It's easy. For example, Yahoo Finance allows you to do it. When you look up a stock, click on the "historical prices" tab, and then click on dividends. It will show you each and every dividend ever paid out in the history of the company.

But, if you think those returns are nice, you haven't seen anything yet, because I haven't even talked about my third rule of investing.

Rule No. 3: Harness the Power of Compound Returns

Say you have $10,000 and you make 6% on it. That is a $600 profit. Instead of spending the 600 bucks, reinvest it — or compound it — and keep doing that.

So, year 2, instead of investing just $10,000, you are investing $10,600. That small interest adds up real quick.

Let's bring back the example of Bob and Tom.

And let's assume they both reinvest their money by taking that dividend and buying more stock with it.

This really changes the results.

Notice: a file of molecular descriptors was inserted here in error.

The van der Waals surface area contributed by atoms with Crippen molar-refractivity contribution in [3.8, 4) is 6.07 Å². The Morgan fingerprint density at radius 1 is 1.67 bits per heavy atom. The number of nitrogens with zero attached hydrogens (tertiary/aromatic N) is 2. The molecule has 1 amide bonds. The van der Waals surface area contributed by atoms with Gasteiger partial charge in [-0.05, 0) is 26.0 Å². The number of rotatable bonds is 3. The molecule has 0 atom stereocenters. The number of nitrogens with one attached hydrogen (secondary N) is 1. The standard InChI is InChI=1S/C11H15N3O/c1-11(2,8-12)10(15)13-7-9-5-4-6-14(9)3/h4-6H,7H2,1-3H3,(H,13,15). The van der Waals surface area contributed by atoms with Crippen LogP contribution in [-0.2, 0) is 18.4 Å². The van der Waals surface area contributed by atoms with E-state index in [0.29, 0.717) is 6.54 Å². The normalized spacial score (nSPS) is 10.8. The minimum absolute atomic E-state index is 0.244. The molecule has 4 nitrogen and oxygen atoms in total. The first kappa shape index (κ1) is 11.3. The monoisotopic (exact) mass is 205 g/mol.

Over the course of 30 years, Bob's total return is $119,158.

Tom's total return — get this — Tom's total return balloons to $254,788. That's $154,000 more than he would have received if he didn't compound his returns.

And, since I know you will ask, if a person bought Coca-Cola 30 years ago and compounded those returns, they would be sitting on a whopping $513,000.

Yes, $10,000 turns into $513,000. It's amazing to see the returns grow.

And remember when I told you I would reveal how to make 100% per year off your investments?

Well, because Tom is compounding his returns by purchasing more stock, he now earns a whopping $10,192 a year from his original investment of 10,000 bucks.

So he is essentially making a 100% annual return each and every year at this point.

Bob, on the other hand, because his dividends did not increase, earns only $3,000 a year.
And what about the $175,000 tip I mentioned?

It's right there in front of you.

Many people may think they are investing the right way by purchasing warhorse stocks that hold their value.

But by simply looking at the dividend history and by compounding their returns, a person can amass roughly $250,000 instead of $74,693.

That is a difference of $176,095.

If you are interested in learning more about The Dividend Machine newsletter, and getting a copy of Bill’s special report Rich By Friday, click here.

To contact Newsmax Customer Service regarding The Dividend Machine, click here.

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Tuesday, 27 August 2013 10:28 AM